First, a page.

Settling into the plush seats in the beautiful Cherry Lane theatre is a relaxing activity. Seeing Ode to Joy, the play by Craig Lucas, is anything but. It’s an emotional rollercoaster. The main character, Adele (Kathyn Erbe), struggles with addiction, love, and her art career, painfully messing up at every turn. You dig your nails into the armrests as you watch the horrors of alcohol and drug addiction ruin her life. It’s incredibly frustrating. The story is told in flashbacks, going back and forth between her two relationships. The first with Mala (Roxanna Hope), the snob, who, when she’s not selling pharmaceuticals, is whipping her hair in every direction known to mankind. Although an unlikely pair, Adele and Mala form an unusual relationship which mostly consists of loud arguments that solve no problems, but are entertaining. The second relationship is with Bill (Arliss Howard); and even though they are both much older, their actions are not that different from those of teenagers. They have the best repertoire, constantly exchanging views on Kierkegaard, Jesus, and irony. But the at first quick witted responses turn into sitcom jokes, as they drown themselves in vodka.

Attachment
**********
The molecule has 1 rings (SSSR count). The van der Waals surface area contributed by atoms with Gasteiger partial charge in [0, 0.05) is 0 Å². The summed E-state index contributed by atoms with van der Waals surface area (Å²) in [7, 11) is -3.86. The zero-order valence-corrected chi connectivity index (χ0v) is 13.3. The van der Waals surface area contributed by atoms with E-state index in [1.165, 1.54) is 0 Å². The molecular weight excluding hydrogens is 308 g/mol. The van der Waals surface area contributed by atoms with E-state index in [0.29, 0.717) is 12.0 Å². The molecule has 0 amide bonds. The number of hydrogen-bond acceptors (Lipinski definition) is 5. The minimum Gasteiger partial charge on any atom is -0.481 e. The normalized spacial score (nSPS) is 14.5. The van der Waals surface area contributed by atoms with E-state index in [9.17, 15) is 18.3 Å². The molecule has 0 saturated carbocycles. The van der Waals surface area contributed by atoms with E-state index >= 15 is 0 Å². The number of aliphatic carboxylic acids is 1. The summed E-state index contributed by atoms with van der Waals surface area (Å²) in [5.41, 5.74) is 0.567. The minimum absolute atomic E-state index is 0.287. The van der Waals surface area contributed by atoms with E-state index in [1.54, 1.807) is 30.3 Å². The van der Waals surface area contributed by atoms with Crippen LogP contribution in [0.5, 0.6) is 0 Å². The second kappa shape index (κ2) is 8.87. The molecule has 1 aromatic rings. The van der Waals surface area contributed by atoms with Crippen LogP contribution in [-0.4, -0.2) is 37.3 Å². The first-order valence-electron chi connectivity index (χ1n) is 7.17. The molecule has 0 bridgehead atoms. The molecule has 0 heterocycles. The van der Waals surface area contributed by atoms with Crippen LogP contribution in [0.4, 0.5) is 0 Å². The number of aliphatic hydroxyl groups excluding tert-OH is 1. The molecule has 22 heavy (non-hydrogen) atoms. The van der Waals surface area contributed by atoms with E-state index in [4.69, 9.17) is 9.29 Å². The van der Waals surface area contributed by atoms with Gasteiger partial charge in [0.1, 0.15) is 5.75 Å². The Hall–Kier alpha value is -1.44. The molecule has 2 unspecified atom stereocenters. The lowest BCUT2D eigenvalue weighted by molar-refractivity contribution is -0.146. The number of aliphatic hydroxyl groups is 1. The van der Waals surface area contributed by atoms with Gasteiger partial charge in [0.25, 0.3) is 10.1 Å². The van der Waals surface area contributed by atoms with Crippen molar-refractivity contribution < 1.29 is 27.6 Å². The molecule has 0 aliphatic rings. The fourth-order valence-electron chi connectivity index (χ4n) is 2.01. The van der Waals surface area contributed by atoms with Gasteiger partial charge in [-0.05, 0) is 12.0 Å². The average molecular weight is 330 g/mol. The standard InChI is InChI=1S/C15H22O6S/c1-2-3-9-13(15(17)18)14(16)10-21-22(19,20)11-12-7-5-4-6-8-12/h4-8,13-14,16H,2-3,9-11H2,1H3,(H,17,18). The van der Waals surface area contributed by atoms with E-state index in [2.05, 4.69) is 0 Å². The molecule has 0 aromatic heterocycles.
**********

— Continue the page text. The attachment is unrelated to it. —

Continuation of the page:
At this point it’s worthy to mention the gorgeous set done by Andrew Boyce and the lighting, done by Paul Whitaker. The set is a bar with magnificent glass windows, and endless amounts of liquor. The lighting is essential to the plot for all the flashbacks, and flows wonderfully with the play. As the story continues, things get more and more dismal. The acting is good; the writing is too; but the plot is so ruthless it’s difficult to watch. The longer the second half goes on, the less humor there is until you’re left with a dark dismal plotline that will most likely hit home. Seeing addiction played out so openly is scary. It’s an excruciatingly honest portrayal of how self destruction never truly ends. The performance has been extended until April 19. If you go, bring the Kleenexes.
image: New York Times